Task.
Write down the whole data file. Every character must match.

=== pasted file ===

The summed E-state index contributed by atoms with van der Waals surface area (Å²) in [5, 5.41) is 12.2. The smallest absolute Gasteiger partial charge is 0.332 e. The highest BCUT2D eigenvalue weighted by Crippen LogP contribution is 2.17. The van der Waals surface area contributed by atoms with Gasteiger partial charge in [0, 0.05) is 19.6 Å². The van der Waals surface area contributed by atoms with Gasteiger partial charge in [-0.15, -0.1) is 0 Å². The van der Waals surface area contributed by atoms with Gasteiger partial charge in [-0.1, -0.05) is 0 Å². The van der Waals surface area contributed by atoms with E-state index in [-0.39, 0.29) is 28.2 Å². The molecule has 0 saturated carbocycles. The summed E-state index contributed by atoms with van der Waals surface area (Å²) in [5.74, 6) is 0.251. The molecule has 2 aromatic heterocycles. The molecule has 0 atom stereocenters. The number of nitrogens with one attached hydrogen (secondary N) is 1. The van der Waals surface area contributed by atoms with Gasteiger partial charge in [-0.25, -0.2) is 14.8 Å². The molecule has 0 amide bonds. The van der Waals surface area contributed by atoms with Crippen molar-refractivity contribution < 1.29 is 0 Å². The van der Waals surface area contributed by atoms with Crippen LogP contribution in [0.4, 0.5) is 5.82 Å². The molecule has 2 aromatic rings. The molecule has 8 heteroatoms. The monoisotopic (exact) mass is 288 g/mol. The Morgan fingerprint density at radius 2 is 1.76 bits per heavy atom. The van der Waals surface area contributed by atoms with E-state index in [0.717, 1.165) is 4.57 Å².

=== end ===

The summed E-state index contributed by atoms with van der Waals surface area (Å²) in [5, 5.41) is 12.2. The smallest absolute Gasteiger partial charge is 0.332 e. The highest BCUT2D eigenvalue weighted by Crippen LogP contribution is 2.17. The van der Waals surface area contributed by atoms with Gasteiger partial charge in [0, 0.05) is 19.6 Å². The van der Waals surface area contributed by atoms with Gasteiger partial charge in [-0.15, -0.1) is 0 Å². The van der Waals surface area contributed by atoms with Gasteiger partial charge in [-0.1, -0.05) is 0 Å². The van der Waals surface area contributed by atoms with E-state index in [-0.39, 0.29) is 28.2 Å². The molecule has 0 saturated carbocycles. The summed E-state index contributed by atoms with van der Waals surface area (Å²) in [5.74, 6) is 0.251. The molecule has 2 aromatic heterocycles. The molecule has 0 atom stereocenters. The number of nitrogens with one attached hydrogen (secondary N) is 1. The van der Waals surface area contributed by atoms with Gasteiger partial charge in [-0.25, -0.2) is 14.8 Å². The molecule has 0 amide bonds. The van der Waals surface area contributed by atoms with Crippen molar-refractivity contribution < 1.29 is 0 Å². The van der Waals surface area contributed by atoms with Crippen LogP contribution in [0.4, 0.5) is 5.82 Å². The molecule has 2 aromatic rings. The molecule has 8 heteroatoms. The monoisotopic (exact) mass is 288 g/mol. The Morgan fingerprint density at radius 2 is 1.76 bits per heavy atom. The van der Waals surface area contributed by atoms with E-state index in [0.717, 1.165) is 4.57 Å².